Morgan Cooperative Fish Hatchery
Up to 1932 the so-called eyeing station at Morgan was operated for only a short time each year in carrying salmon and trout eggs to the eyed stage before transporting them to the hatcheries. The Morgan plant was of temporary construction, but by the mid-thirties remodeling seemed necessary if use of the station was to continue.
The roof was rebuilt, the walls repaired and the trough supports replaced. These repairs were made as economically as possible. By 1947 the land had been leased at Morgan to provide a permanent eyeing and rearing station. A building was erected and in 1950 this station was operated as a brook trout rearing station with very encouraging results.
Brook trout fry were taken from Salisbury to Morgan and as growth made thinning necessary they were taken to Canaan, Bald Hill and some to York Pond as replacements for losses at that station.
Director George W. Davis hailed the new policy at Morgan as the answer to fall stocking of several ponds in the northeast sector of the state. He pointed out in his report at that time that it became possible to stock as fingerlings more than 200,000 brook trout that would have been planted as fry.
The hatchery was abandoned and torn down sometime in the 1970’s. The Vermont Fish and Wildlife Conservation Group rebuilt the building on the old site with the help of volunteers and donated materials in 1991. A $10,000 grant from Fish America paid for incubators and tanks, and the VT Fish and Wildlife Department supplied the eggs.
The first fish were put out in April of 1993 (160,000) with the assistance of a number of members and youngsters through the local Boy and Girl Scout troops. Our volunteer hatchery technicians spend up to two hours daily cleaning the tanks, feeding the fish, and picking dead fish and eggs. They perform this duty from the end of November until the fish are all stocked, usually mid-April. Since the first stocking in 1993, more than 100,000 brook trout fry have been raised and stocked from the hatchery each year.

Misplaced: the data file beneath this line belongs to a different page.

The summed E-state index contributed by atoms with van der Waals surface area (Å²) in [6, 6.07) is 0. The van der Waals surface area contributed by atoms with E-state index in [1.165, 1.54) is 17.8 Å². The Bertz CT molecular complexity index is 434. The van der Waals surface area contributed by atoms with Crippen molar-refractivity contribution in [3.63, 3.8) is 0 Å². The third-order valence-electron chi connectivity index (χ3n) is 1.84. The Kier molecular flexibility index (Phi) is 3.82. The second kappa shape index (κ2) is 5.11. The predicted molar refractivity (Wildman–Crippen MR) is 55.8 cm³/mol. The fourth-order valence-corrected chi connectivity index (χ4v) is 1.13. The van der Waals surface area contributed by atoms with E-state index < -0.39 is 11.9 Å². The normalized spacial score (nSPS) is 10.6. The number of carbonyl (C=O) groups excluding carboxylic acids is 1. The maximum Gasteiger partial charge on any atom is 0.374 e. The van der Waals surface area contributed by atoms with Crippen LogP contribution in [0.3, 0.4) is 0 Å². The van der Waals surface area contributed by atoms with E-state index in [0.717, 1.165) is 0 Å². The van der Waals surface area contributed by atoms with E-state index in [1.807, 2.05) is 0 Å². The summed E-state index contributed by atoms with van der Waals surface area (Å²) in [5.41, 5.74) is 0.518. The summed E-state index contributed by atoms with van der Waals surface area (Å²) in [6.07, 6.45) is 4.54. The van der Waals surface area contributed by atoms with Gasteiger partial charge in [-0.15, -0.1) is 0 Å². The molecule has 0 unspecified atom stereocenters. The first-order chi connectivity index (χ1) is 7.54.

Here is the data
Year Eggs Received / Fish Stocked
1995 256,000 / No Data Available
1996 No Data / 257,000
1997 256,000 / 250,000
1998 260,000 / 116,000
1999 No Data / No Data Available
2000 205,000 / 91,675
2001 100,000 / 108,380
2002 92,300 / 71,733
2003 102,000 / 80,334
2004 115,000 / 73,780
2005 168,900 / 140,370
2006 176,000 / 171,000
2007 143,500 / 134,292
2008 139,000 / 114,000
2009 160,000 / 132,720
2010 159,000 / 132,720
2011 153,000 / 124,800
2012 47,712 / 37,800
2013 60,000 / 74,600
2014 110,000 / 90,400
2015 97,000 / 70,650
2016 123,000 / 71,000
1,716,354 – Fish stocked to this date!
Probably the signature program for Vermont Fish and Wildlife Conservation Group is the successful operation of our fish rearing facility in Morgan. For over two decades, and nearly 2 million fish , our group has been raising fish from eggs to fry under the watchful eyes of the Fish and Wildlife staff from the Bald Hill Hatchery. Each winter countless hours have been volunteered by dedicated members and directors of this group to rear these fish to the point where they may be released into the wild. This is a conservation effort to maintain, and perhaps enhance, brook trout numbers in streams in the Northeast Kingdom of Vermont.
This facility is located on Eliot Acres Rd in Morgan, VT on the site of the old Morgan State Fish Hatchery. With permission from the state, the VTFWCG resurrected the building, refurbished the equipment and began raising fish there in the early 1990’s. A decade later, with some additional renovations, the building was adapted to become our base of operations, where we hold our monthly meetings. The Meetings are open to the public and are held the first Thursday of every month starting at 7PM. We invite you to join us and help in our conservation efforts!
Anyone interested in touring our facility or interested in helping out stocking fry stocking (late March – early April) can make arrangements with either Conrad Fortin (802-766-51950 or Peter Engels (802-723-5950).